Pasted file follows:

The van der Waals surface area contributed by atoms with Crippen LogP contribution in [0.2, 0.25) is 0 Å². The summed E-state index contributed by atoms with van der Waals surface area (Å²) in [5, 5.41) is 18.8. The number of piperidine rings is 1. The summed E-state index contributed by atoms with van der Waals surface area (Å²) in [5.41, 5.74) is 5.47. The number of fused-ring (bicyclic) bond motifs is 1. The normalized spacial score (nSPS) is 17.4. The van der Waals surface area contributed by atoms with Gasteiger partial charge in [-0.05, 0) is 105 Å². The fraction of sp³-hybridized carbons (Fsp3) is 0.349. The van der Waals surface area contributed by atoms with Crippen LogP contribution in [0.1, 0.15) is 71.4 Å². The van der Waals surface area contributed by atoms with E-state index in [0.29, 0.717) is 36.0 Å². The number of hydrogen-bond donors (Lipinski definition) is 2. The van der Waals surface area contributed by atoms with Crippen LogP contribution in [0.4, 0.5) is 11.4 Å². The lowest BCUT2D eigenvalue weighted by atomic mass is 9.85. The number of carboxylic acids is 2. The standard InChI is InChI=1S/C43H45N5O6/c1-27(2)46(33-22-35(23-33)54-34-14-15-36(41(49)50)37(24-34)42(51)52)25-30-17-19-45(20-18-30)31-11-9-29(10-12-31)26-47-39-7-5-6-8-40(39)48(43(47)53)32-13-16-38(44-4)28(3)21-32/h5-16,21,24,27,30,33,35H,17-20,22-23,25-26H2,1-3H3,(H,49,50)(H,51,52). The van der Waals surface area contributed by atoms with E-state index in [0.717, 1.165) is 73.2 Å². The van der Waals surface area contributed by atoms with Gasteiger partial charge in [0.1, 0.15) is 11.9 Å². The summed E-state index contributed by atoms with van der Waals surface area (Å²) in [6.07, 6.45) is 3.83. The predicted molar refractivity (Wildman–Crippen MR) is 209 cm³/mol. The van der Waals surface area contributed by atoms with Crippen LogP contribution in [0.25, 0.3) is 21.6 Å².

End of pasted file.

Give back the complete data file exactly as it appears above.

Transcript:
The van der Waals surface area contributed by atoms with Crippen LogP contribution in [0.2, 0.25) is 0 Å². The summed E-state index contributed by atoms with van der Waals surface area (Å²) in [5, 5.41) is 18.8. The number of piperidine rings is 1. The summed E-state index contributed by atoms with van der Waals surface area (Å²) in [5.41, 5.74) is 5.47. The number of fused-ring (bicyclic) bond motifs is 1. The normalized spacial score (nSPS) is 17.4. The van der Waals surface area contributed by atoms with Gasteiger partial charge in [-0.05, 0) is 105 Å². The fraction of sp³-hybridized carbons (Fsp3) is 0.349. The van der Waals surface area contributed by atoms with Crippen LogP contribution in [0.1, 0.15) is 71.4 Å². The van der Waals surface area contributed by atoms with E-state index in [0.29, 0.717) is 36.0 Å². The number of hydrogen-bond donors (Lipinski definition) is 2. The van der Waals surface area contributed by atoms with Crippen LogP contribution in [0.4, 0.5) is 11.4 Å². The lowest BCUT2D eigenvalue weighted by atomic mass is 9.85. The number of carboxylic acids is 2. The standard InChI is InChI=1S/C43H45N5O6/c1-27(2)46(33-22-35(23-33)54-34-14-15-36(41(49)50)37(24-34)42(51)52)25-30-17-19-45(20-18-30)31-11-9-29(10-12-31)26-47-39-7-5-6-8-40(39)48(43(47)53)32-13-16-38(44-4)28(3)21-32/h5-16,21,24,27,30,33,35H,17-20,22-23,25-26H2,1-3H3,(H,49,50)(H,51,52). The van der Waals surface area contributed by atoms with E-state index in [0.717, 1.165) is 73.2 Å². The van der Waals surface area contributed by atoms with Gasteiger partial charge in [0.1, 0.15) is 11.9 Å². The summed E-state index contributed by atoms with van der Waals surface area (Å²) in [6.07, 6.45) is 3.83. The predicted molar refractivity (Wildman–Crippen MR) is 209 cm³/mol. The van der Waals surface area contributed by atoms with Crippen LogP contribution in [0.25, 0.3) is 21.6 Å².